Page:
From Thu Oct 26 10:09:57 2000
Date: Thu, 26 Oct 2000 03:28:15 -0400
From: Art McGee <>
Subject: [BRC-NEWS] The Shame Of The Buffalo Soldiers

The shame of the Buffalo Soldiers

By Mark P. Fancher <>, The Black World Today, 25 October 2000, rev.

The months of October and November bring two reminders of the brutal genocide of the indigenous peoples of the Americas. For many indigenous peoples (often called Indians or Native Americans), Columbus Day and Thanksgiving are occasions of great sorrow.

The diary of Christopher Columbus discloses that when he first observed indigenous people, he said: “They ought to be good servants.” When a member of his crew later captured an indigenous woman, Columbus “gave” the woman to him. When this woman resisted rape with blows and fingernails, the attacker's diary says: “I took a rope and thrashed her well, for which she raised such unheard of screams that you would not have believed your ears.” When Columbus first arrived on the Caribbean island then-called Espanola in 1492, the indigenous population numbered approximately eight million. After a 20 year campaign of enslavement, torture and mass lynching, the population was reduced to 28,000—a decrease of 99 percent!

As for Thanksgiving, American Indian Movement leader Russell Means has explained that a proclamation made by the governor of Plymouth reveals that after a colonial militia had returned from murdering the men, women and children of a village of indigenous people, a holiday was proclaimed to give thanks for the massacre. The proclamation encouraged other colonies to do likewise.

Numerous massacres were to follow in later years throughout North America. At the Sand Creek massacre, the genitals of indigenous women were carved from their corpses and retained as souvenirs.

Having first-hand knowledge of the brutality of white colonizers in the western hemisphere, indigenous peoples identified immediately with the plight of enslaved Africans. Africans who managed to escape from plantations were often given refuge by indigenous nations. So many Africans married into indigenous nations that it is estimated that approximately 95 percent of Africans born in America have at least one indigenous ancestor.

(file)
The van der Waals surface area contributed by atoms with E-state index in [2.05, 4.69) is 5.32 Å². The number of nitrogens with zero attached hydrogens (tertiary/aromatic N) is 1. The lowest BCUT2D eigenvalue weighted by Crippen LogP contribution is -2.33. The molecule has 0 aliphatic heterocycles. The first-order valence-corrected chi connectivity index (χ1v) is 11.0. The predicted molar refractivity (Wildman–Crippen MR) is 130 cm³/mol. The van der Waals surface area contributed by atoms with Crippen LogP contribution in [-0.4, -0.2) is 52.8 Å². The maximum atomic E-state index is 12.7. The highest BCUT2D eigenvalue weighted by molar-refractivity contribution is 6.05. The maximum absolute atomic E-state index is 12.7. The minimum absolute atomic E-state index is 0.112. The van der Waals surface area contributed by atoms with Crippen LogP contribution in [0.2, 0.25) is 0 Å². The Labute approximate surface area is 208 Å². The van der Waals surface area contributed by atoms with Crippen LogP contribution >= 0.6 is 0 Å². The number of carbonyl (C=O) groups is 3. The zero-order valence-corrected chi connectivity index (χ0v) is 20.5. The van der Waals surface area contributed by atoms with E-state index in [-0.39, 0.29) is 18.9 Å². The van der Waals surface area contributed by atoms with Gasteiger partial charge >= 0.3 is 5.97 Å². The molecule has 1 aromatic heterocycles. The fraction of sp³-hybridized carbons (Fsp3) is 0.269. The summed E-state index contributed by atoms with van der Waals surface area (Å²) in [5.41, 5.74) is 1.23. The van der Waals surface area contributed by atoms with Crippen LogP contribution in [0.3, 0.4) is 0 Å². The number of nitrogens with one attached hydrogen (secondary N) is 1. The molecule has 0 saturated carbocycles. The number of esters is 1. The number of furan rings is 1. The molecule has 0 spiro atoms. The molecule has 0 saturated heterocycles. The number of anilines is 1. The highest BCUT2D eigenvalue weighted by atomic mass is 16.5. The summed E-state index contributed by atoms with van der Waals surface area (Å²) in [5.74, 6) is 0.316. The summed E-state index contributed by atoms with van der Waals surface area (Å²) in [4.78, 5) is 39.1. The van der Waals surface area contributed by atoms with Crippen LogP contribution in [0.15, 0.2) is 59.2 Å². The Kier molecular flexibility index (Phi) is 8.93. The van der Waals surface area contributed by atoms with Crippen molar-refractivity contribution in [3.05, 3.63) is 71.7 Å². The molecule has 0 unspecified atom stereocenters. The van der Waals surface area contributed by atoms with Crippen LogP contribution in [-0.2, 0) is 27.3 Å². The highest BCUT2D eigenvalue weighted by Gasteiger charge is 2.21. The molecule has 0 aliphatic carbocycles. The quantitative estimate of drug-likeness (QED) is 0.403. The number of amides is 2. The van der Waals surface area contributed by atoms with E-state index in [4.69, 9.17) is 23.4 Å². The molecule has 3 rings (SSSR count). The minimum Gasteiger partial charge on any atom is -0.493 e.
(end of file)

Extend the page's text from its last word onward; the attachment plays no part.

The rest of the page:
Africans fought bravely as warriors. Africans formed military alliances with the Natchez nation, the Choctaws, the Ottawas, the Mohegan, and the Seminoles. Fierce, often successful battles were waged against racist white troops. The political and military solidarity between Africans and indigenous peoples has a long, rich history. Against this backdrop of honorable resistance to oppression, capitalist popular culture has nevertheless chosen to forget the Africans who fought for liberation shoulder-to-shoulder with the indigenous people. Instead praises are sung to the Black cavalrymen who have come to be known as the Buffalo Soldiers even though the Buffalo Soldiers participated willingly, or unwillingly in the slaughter of indigenous peoples.

This was not the last time that Africans were used as cannon fodder. Modern day Buffalo Soldiers were sent to put down a national liberation struggle in Vietnam. They were pitiful pawns in the invasions of Grenada and Panama. We can be sure that if the Pentagon decides to invade Africa, brothers will be a critical part of the battle plan. Honoring the Buffalo Soldiers conditions Africans to accept the idea of the oppressed fighting the oppressed for the benefit of the oppressor.

We Africans owe an apology to the descendants of indigenous people killed by the Buffalo Soldiers. We owe ourselves an independent analysis of history that will help us avoid serving the interests of capitalism to the detriment of other victimized peoples.